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Collembola found in scrapings from individuals diagnosed with delusory parasitosis

07/12/04, Needham, MA - Each year, thousands of Americans complain to their physicians about itching, stinging, biting and crawling sensations on or under their skin. Many believe they have head lice or scabies, though they are often referred to psychiatrists or prescribed anti-psychotic medications.

Medical/Research professionals can click here to apply for access to the
original microscopy images published in the 'Collembola Report'

Now, a new clinical study indicates that many of these people do have something in their skin: Collembola, also known as springtails.

Ninety percent of those who participated in the study were found to have Collembola, which are ubiquitous in nature and minute in size, according to the study conducted under the auspices of the National Pediculosis Association (NPA) in Needham, Mass., and the Oklahoma State Department of Health.

The findings are reported in the new edition of the Journal of the New York Entomological Association (full article, images, video and other information located here), headquartered at the American Museum of Natural History.

Most of the study participants had been diagnosed with delusory parasitosis, a presumed psychiatric condition among people who believe they are infested with an insect or parasite.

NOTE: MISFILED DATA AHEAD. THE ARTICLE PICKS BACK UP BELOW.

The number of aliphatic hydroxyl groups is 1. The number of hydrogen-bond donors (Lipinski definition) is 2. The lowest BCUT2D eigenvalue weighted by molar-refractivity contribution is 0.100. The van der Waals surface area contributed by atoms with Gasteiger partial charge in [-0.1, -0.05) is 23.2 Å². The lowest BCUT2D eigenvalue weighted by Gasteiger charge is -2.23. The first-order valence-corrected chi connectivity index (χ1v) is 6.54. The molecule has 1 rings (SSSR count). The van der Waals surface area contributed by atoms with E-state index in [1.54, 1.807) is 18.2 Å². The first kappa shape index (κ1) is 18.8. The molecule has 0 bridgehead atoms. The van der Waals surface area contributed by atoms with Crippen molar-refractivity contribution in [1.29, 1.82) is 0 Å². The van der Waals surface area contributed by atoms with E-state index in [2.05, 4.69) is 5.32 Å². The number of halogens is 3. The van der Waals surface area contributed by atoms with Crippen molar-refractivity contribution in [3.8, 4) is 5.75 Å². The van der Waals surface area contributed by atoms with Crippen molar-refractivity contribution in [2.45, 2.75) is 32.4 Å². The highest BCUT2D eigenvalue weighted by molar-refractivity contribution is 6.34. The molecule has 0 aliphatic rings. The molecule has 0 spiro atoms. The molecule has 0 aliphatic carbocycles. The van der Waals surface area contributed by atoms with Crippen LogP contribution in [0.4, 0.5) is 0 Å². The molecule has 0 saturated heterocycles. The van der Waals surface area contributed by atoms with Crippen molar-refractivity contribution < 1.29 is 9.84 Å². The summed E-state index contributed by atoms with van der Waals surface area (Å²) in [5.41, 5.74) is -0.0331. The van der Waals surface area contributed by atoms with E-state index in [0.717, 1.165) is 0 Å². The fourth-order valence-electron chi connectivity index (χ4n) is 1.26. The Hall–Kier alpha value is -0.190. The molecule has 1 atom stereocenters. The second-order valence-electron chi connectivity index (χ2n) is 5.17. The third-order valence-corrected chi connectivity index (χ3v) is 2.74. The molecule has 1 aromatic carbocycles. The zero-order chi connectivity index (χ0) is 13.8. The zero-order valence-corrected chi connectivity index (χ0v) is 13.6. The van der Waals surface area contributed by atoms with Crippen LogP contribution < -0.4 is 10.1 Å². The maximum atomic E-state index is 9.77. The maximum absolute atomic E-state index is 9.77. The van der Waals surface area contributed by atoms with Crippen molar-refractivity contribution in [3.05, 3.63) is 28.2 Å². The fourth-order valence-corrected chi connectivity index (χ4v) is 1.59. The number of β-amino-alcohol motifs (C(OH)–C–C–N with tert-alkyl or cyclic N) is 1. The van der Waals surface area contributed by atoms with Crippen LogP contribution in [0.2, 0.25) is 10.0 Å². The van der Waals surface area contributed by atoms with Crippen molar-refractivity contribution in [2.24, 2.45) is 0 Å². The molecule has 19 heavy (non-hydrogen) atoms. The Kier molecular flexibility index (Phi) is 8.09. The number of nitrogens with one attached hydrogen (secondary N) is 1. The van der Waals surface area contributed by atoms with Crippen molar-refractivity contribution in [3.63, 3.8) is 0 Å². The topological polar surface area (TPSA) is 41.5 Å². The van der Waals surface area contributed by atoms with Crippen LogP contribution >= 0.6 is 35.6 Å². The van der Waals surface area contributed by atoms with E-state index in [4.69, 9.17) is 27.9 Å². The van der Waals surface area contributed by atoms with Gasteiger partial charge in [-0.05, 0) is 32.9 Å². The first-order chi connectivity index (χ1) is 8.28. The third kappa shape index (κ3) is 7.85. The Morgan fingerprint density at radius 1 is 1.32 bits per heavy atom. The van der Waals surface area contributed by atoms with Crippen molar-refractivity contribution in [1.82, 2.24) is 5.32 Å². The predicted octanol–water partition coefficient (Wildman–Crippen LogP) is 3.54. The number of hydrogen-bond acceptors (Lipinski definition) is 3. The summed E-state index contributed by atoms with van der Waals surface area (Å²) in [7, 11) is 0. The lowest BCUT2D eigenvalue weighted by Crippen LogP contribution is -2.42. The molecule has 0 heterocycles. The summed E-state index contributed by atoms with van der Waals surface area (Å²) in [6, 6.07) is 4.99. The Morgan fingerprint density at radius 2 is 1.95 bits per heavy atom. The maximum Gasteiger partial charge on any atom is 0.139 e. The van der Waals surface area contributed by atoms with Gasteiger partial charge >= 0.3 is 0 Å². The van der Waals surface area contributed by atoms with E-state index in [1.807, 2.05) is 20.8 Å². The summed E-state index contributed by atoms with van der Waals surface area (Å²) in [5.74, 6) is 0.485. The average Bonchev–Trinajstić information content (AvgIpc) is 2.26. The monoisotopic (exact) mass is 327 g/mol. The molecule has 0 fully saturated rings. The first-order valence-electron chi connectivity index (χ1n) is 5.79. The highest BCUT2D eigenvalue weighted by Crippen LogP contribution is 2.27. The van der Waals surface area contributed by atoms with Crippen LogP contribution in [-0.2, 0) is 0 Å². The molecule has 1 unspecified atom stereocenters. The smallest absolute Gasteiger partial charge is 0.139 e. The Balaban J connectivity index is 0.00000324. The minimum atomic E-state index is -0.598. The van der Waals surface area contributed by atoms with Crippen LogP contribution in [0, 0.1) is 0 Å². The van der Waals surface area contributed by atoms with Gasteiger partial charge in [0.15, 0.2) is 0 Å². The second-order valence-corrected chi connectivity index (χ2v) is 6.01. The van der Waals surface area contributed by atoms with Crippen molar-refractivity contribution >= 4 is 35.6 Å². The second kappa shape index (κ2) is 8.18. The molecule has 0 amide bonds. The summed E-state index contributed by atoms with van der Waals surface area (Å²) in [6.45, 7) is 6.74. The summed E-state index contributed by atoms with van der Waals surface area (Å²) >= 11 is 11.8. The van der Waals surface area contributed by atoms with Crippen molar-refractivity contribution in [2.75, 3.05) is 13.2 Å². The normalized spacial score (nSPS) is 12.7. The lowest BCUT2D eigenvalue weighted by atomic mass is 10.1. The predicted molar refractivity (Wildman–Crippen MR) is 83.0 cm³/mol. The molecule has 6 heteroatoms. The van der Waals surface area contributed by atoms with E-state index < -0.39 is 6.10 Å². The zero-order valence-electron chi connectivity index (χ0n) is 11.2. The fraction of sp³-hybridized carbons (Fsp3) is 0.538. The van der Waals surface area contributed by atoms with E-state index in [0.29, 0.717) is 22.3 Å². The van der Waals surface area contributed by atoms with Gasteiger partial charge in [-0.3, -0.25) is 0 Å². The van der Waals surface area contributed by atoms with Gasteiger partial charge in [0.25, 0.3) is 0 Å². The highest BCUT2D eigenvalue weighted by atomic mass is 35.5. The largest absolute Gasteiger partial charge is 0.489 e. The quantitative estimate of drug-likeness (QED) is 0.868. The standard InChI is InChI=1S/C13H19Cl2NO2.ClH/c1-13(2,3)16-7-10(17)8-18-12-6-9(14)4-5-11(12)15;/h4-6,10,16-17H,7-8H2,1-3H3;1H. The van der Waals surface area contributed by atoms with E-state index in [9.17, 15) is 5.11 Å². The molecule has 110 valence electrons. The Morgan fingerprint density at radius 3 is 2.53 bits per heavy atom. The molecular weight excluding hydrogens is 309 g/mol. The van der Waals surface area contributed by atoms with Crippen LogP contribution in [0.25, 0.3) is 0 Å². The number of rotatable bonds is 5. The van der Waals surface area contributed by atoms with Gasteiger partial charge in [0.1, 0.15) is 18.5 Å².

But the new findings bolster the contention of many patients that they "actually have something crawling on or under their skin and are not delusional," said the journal article.

Categorized as hexapods, with six legs, antennas, and no wings, Collembola feed on algae, fungi, bacteria and decaying matter.

During the past few years, 1,500 people have contacted the NPA to report the crawling sensations and related symptoms. The study focused on 20 of these people -- and skin scrapings revealed that all but two of them had Collembola.

Researchers used special imaging techniques to discover the Collembola, which are extremely well hidden and easy to miss.

"Collembola as a common denominator in people diagnosed with delusory parasitosis calls for more research to better understand the relationship between Collembola and humans and the critical need to help those who suffer with this condition," said NPA president Deborah Altschuler, one of six researchers who authored the article. "We believe the study breaks the century-old logjam that the sensations of crawling, stinging, and biting are only imagined."